Back up Windows files and folders
1. Start the Backup utility and select the files and folders that you want to back up.
a. Click Start, point to All Programs, point to Accessories, point to System Tools, and then click Backup.
If the Backup and Restore Wizard starts, the utility is running in Wizard mode. You can click to clear the Always start in wizard mode check box, and then restart the Backup utility. If you continue to use the Backup and Restore Wizard, your steps will vary slightly from what is listed in this procedure.
c. Click the Backup tab.
2. Select the System State check box that is located under My Computer in the navigation pane.
3. If the Backup destination list is available, click the backup destination that you want to use.
a. If you selected File in this step, type the full path and file name for which you want to back up data in the Backup media box or in the file name box.
4. Click Start Backup to open the Backup Job Information dialog box.
5. Under If the media already contains backups, do either of the following:
a. If you want to append this backup file to previous backup files, click Append this backup to the media.
6. Click Advanced.
7. Select the Verify data after backup check box.
8. In the Backup Type box, click the type of backup that you want to create. For a description of a backup type, click a backup type and the description appears under Description. You can select any of the following backup types:
a. Normal backup. A normal backup copies all selected files and marks each file as having been backed up (in other words, the archive attribute is cleared). With normal backups, you need only the most recent copy of the backup file or tape to restore all of the files. You usually perform a normal backup the first time you create a backup set.
b. Copy backup. A copy backup copies all selected files but does not mark each file as having been backed up (in other words, the archive attribute is not cleared). Copying is useful if you want to back up files between normal and incremental backups because copying does not affect these other backup operations.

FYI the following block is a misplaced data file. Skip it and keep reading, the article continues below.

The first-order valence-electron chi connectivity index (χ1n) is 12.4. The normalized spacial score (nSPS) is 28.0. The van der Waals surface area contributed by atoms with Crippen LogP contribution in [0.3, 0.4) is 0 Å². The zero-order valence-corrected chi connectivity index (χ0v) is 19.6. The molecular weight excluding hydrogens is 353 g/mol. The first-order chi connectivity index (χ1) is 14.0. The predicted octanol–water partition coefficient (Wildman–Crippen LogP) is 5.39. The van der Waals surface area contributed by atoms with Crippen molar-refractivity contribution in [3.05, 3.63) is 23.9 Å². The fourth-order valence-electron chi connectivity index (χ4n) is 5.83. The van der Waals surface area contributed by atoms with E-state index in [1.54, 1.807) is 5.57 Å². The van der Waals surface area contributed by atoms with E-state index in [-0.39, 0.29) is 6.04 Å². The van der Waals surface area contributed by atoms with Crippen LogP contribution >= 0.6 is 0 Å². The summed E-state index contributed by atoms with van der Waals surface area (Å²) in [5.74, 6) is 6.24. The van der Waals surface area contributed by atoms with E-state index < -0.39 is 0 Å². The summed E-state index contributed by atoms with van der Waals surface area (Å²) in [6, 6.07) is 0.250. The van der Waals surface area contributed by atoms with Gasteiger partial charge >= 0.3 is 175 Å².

c. Daily backup. A daily backup copies all selected files that have been modified the day the daily backup is performed. The backed-up files are not marked as having been backed up (in other words, the archive attribute is not cleared).
d. Differential backup. A differential backup copies files created or changed since the last normal or incremental backup. It does not mark files as having been backed up (in other words, the archive attribute is not cleared). If you are performing a combination of normal and differential backups, restoring files and folders requires that you have the last normal as well as the last differential backup.
e. Incremental backup. An incremental backup backs up only those files created or changed since the last normal or incremental backup. It marks files as having been backed up (in other words, the archive attribute is cleared). If you use a combination of normal and incremental backups, you will need to have the last normal backup set as well as all incremental backup sets in order to restore your data.
9. Click OK, and then click Start Backup.
10. When the backup is complete, click Close.
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